Study Finds Nursing Home Staffing Hours Held Steady or Rose During Pandemic
Nursing Home Staffing Levels Did Not Change Significantly During COVID-19
Prior research and the popular press have anecdotally reported inadequate nursing home staffing levels during the COVID-19 pandemic. Maintaining adequate staffing levels is critical to ensuring high-quality nursing home care and an effective response to the pandemic. We therefore sought to examine nursing home staffing levels during the first nine months of 2020 (compared with the same period in 2019), using auditable daily payroll-based staffing data from the Centers for Medicare and Medicaid Services.
We found that the total number of hours of direct care nursing declined in nursing homes during the COVID-19 pandemic, as did the average nursing home census. When we accounted for changes in census, the number of nurse staff hours per resident day remained steady or, if anything, increased slightly during the pandemic. The observed increases in staff hours per resident day were small but concentrated in nursing homes operating in counties with high COVID-19 prevalence, in nursing homes with low Medicaid census (which typically have more financial resources), and in not-for-profit nursing homes (which typically invest more in staffing).
These findings raise concerns that although the number of staff hours in nursing homes did not decline, the perception of shortages has been driven by increased stresses and demands on staff time due to the pandemic, which are harder to quantify
Werner, Rachel M., and Norma B. Coe. “Nursing Home Staffing Levels Did Not Change Significantly During COVID-19.” Health Affairs, vol. 40, no. 5, 2021, pp. 795–801. Crossref, www.healthaffairs.org/doi/10.1377/hlthaff.2020.02351.
Nursing Home Staffing Hours Held Steady or Rose During Pandemic
In the May issue of Health Affairs, a new study of government data show nursing home staffing levels during the COVID-19 pandemic held steady or actually increased, dispelling at least in part prior research and coverage in the media that staffing hours declined during the crisis.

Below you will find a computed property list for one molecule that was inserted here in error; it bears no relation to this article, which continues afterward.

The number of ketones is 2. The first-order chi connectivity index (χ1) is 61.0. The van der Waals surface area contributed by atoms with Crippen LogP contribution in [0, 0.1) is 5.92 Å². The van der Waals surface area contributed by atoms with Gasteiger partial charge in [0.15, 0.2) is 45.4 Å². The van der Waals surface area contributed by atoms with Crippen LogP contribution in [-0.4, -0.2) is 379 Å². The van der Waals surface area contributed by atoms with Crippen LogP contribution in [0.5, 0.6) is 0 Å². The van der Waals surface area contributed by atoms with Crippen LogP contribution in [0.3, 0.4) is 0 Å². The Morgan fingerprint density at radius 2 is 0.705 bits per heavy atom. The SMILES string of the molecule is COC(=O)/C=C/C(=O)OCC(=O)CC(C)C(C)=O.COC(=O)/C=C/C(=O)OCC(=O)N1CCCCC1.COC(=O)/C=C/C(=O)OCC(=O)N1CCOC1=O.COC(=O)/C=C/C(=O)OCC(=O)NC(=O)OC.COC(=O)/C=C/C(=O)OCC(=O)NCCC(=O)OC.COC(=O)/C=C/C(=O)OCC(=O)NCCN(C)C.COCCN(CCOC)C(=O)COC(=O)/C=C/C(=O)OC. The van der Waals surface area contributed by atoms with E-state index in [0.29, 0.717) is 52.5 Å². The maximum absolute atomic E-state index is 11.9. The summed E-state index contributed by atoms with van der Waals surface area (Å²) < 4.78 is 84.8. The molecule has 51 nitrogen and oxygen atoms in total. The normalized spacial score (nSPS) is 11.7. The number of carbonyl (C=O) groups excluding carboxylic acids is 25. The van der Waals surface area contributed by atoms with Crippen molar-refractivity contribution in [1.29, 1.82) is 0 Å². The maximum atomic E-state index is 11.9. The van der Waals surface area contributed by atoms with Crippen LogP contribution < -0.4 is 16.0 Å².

In “Nursing Home Staffing Levels Did Not Change Significantly During COVID-19,” report authors said an examination of staffing hours during the first nine months of 2020 (compared with the same period in 2019) used auditable daily payroll-based staffing data from the Centers for Medicare and Medicaid Services (CMS) to show a different story.
Connole, Patrick. “Nursing Home Staffing Hours Held Steady or Rose During Pandemic.” Provider Magazine, 24 May 2021, https://www.providermagazine.com/Articles/Pages/Nursing-Home-Staffing-Hours-Held-Steady-or-Rose-During-Pandemic.aspx
Health Affairs Study Clashes with Previous Reports on Nursing Home Shortages
Public policy journal Health Affairs this month reported a modest decline in nursing home staffing levels for the majority of 2020, rather than a drastic shortage in staff suggested by various news reports over the course of the year.
Taking data from the Centers for Medicare and Medicaid Services Payroll Based Journal (PBJ) system, Health Affairs found that there was no meaningful decline in staffing during the first nine months of the pandemic — in fact, there was a slight increase in staff hours per resident day to make up for the loss of family caregivers during visitor bans and daily activities.
Stulick, Amy. “Health Affairs Study Clashes with Previous Reports on Nursing Home Shortages.” Skilled Nursing News, 27 May 2021, skillednursingnews.com/2021/05/health-affairs-study-clashes-with-previous-reports-on-nursing-home-shortages.